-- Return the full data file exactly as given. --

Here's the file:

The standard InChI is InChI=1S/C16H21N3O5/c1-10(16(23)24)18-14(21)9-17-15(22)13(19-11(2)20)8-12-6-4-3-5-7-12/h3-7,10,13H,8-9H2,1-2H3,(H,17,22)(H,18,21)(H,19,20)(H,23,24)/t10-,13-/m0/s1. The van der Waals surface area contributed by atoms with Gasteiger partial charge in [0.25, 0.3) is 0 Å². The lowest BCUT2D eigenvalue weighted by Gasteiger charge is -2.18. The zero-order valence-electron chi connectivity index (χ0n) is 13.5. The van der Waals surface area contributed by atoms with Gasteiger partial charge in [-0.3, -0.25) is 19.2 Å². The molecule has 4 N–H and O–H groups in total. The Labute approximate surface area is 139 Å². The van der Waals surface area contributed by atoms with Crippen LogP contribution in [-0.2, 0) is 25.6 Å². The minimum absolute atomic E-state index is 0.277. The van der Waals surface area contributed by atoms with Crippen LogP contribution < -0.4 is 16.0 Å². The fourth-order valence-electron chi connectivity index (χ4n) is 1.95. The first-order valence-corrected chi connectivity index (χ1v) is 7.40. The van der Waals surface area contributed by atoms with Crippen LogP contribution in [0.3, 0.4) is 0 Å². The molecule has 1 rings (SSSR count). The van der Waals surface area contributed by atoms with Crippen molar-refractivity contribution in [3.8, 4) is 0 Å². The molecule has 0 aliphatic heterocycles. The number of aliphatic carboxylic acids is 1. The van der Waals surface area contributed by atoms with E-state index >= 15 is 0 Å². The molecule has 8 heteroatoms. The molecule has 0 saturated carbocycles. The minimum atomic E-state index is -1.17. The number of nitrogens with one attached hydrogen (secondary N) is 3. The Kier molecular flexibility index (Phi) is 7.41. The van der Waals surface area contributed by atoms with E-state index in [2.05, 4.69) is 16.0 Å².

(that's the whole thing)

The standard InChI is InChI=1S/C16H21N3O5/c1-10(16(23)24)18-14(21)9-17-15(22)13(19-11(2)20)8-12-6-4-3-5-7-12/h3-7,10,13H,8-9H2,1-2H3,(H,17,22)(H,18,21)(H,19,20)(H,23,24)/t10-,13-/m0/s1. The van der Waals surface area contributed by atoms with Gasteiger partial charge in [0.25, 0.3) is 0 Å². The lowest BCUT2D eigenvalue weighted by Gasteiger charge is -2.18. The zero-order valence-electron chi connectivity index (χ0n) is 13.5. The van der Waals surface area contributed by atoms with Gasteiger partial charge in [-0.3, -0.25) is 19.2 Å². The molecule has 4 N–H and O–H groups in total. The Labute approximate surface area is 139 Å². The van der Waals surface area contributed by atoms with Crippen LogP contribution in [-0.2, 0) is 25.6 Å². The minimum absolute atomic E-state index is 0.277. The van der Waals surface area contributed by atoms with Crippen LogP contribution < -0.4 is 16.0 Å². The fourth-order valence-electron chi connectivity index (χ4n) is 1.95. The first-order valence-corrected chi connectivity index (χ1v) is 7.40. The van der Waals surface area contributed by atoms with Crippen LogP contribution in [0.3, 0.4) is 0 Å². The molecule has 1 rings (SSSR count). The van der Waals surface area contributed by atoms with Crippen molar-refractivity contribution in [3.8, 4) is 0 Å². The molecule has 0 aliphatic heterocycles. The number of aliphatic carboxylic acids is 1. The van der Waals surface area contributed by atoms with E-state index >= 15 is 0 Å². The molecule has 8 heteroatoms. The molecule has 0 saturated carbocycles. The minimum atomic E-state index is -1.17. The number of nitrogens with one attached hydrogen (secondary N) is 3. The Kier molecular flexibility index (Phi) is 7.41. The van der Waals surface area contributed by atoms with E-state index in [2.05, 4.69) is 16.0 Å².